Sensitive Controls and Hidden Words can be found within the‘Settings’ on an individual Instagram account. Sensitive Controls is found under ‘Account’ settings and Hidden words can be added and customised within the ‘Privacy’.
Remember: Instagram’s minimum age requirement is 13. Some children may lie about their age and, if they say they are over 18, could be exposed to sensitive content. Talk to the children in your care about age restrictions and why it’s important to follow them.
Areas of Concern
Young people may try to ‘break’ a search term by adding different letters (such as å, ë, and ô) or symbols (like $ or @) to show results that might otherwise be blocked (e.g. $åf£)
Instagram has previously faced accusations of inaccurate or inappropriate censorship, including the sexualisation of breastfeeding mothers.
This type of filter is never 100% fool proof. Young people may still be exposed to inappropriate, upsetting, or harmful content even with this filter enabled.
3. In-App Nudges
What is it?
This feature is designed to help encourage young people using the platform to ‘discover something new’ while also excluding topics that may be associated with appearance comparison or fixation. The ‘nudge’ will use a new type of notification to interrupt a user if they are spending too much time browsing posts with themes that might make them anxious, upset, or self-conscious. They will then be redirected to an array of ‘positive’ options to choose from to ‘explore next’.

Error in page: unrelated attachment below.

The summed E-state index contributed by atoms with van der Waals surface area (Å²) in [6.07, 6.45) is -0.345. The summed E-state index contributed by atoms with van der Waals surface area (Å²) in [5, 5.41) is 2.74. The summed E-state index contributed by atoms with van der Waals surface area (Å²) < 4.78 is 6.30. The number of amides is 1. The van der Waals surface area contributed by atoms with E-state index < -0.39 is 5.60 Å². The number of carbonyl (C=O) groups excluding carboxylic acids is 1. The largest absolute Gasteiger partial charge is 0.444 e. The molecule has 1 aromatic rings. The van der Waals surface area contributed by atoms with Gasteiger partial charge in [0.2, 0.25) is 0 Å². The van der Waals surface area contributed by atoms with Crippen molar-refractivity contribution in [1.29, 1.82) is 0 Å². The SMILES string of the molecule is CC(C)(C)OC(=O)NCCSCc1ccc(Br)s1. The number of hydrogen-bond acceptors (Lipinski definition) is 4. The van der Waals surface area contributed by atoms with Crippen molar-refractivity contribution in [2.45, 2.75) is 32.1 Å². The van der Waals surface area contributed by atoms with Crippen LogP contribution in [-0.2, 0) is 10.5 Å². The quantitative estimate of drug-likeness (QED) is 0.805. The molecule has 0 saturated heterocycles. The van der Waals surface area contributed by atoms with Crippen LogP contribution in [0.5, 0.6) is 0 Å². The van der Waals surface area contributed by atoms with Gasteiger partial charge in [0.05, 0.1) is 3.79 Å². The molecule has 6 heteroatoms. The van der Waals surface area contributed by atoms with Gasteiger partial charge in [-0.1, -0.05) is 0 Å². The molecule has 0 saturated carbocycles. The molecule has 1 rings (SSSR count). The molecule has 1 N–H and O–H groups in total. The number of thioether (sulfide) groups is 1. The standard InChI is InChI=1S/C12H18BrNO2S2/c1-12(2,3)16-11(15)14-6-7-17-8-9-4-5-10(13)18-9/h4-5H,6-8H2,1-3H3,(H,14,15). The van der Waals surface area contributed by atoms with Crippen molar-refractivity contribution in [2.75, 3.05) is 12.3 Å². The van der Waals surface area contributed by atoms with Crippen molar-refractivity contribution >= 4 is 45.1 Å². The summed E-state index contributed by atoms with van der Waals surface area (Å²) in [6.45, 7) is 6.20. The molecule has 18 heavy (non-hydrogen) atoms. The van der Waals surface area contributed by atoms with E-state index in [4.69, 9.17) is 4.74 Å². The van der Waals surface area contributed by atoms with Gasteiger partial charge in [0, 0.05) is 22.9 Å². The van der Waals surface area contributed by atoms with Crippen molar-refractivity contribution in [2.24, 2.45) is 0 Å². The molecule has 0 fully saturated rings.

Instagram’s parent company Meta has faced significant criticism surrounding the harmful impact this specific platform has on mental health (especially for teenaged girls)with claims that being on Instagram led to an increase in eating disorders and suicidal thoughts. Since these claims have come to light, Instagram has begun releasing multiple features that attempt to aid a user’s mental health and self-perception while on the platform.
There is no information on how the platform’s algorithms will decide what is potentially upsetting or triggering to a user, or how long they are allowed to browse before being notified.
This does not eliminate the presence of these types of posts on Instagram or the residual feelings a user may experience after seeing them.
As with other ‘interrupting’ features on the app, a user may be able to easily ignore the notification and continue to browse the topics.